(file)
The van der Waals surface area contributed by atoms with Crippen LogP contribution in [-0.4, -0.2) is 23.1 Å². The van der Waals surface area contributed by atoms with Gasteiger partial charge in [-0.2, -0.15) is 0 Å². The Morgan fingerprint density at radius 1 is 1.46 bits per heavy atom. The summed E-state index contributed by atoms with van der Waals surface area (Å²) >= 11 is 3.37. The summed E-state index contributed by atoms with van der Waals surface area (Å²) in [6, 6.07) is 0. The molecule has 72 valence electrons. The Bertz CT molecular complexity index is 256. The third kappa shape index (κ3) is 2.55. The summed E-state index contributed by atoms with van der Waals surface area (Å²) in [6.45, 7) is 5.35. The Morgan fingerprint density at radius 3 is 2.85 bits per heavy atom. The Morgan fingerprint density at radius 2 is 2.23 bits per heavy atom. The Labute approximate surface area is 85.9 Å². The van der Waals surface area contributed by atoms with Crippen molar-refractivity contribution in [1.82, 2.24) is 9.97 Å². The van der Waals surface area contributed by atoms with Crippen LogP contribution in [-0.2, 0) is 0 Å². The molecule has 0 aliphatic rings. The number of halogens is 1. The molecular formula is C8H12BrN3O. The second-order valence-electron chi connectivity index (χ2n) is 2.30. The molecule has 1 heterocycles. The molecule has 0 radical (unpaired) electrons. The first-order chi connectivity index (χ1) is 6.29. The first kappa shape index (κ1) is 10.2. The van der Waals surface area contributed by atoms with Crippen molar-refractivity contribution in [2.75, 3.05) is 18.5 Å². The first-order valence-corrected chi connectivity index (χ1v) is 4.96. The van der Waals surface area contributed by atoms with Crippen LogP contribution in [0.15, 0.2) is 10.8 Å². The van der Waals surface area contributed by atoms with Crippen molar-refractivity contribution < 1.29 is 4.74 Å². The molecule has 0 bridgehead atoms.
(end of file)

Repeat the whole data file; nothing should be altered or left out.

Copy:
The van der Waals surface area contributed by atoms with Crippen LogP contribution in [-0.4, -0.2) is 23.1 Å². The van der Waals surface area contributed by atoms with Gasteiger partial charge in [-0.2, -0.15) is 0 Å². The Morgan fingerprint density at radius 1 is 1.46 bits per heavy atom. The summed E-state index contributed by atoms with van der Waals surface area (Å²) >= 11 is 3.37. The summed E-state index contributed by atoms with van der Waals surface area (Å²) in [6, 6.07) is 0. The molecule has 72 valence electrons. The Bertz CT molecular complexity index is 256. The third kappa shape index (κ3) is 2.55. The summed E-state index contributed by atoms with van der Waals surface area (Å²) in [6.45, 7) is 5.35. The Morgan fingerprint density at radius 3 is 2.85 bits per heavy atom. The Morgan fingerprint density at radius 2 is 2.23 bits per heavy atom. The Labute approximate surface area is 85.9 Å². The van der Waals surface area contributed by atoms with Crippen molar-refractivity contribution in [1.82, 2.24) is 9.97 Å². The van der Waals surface area contributed by atoms with Crippen LogP contribution in [-0.2, 0) is 0 Å². The molecule has 0 aliphatic rings. The number of halogens is 1. The molecular formula is C8H12BrN3O. The second-order valence-electron chi connectivity index (χ2n) is 2.30. The molecule has 1 heterocycles. The molecule has 0 radical (unpaired) electrons. The first-order chi connectivity index (χ1) is 6.29. The first kappa shape index (κ1) is 10.2. The van der Waals surface area contributed by atoms with Crippen molar-refractivity contribution in [2.75, 3.05) is 18.5 Å². The first-order valence-corrected chi connectivity index (χ1v) is 4.96. The van der Waals surface area contributed by atoms with Crippen LogP contribution in [0.15, 0.2) is 10.8 Å². The van der Waals surface area contributed by atoms with Crippen molar-refractivity contribution < 1.29 is 4.74 Å². The molecule has 0 bridgehead atoms.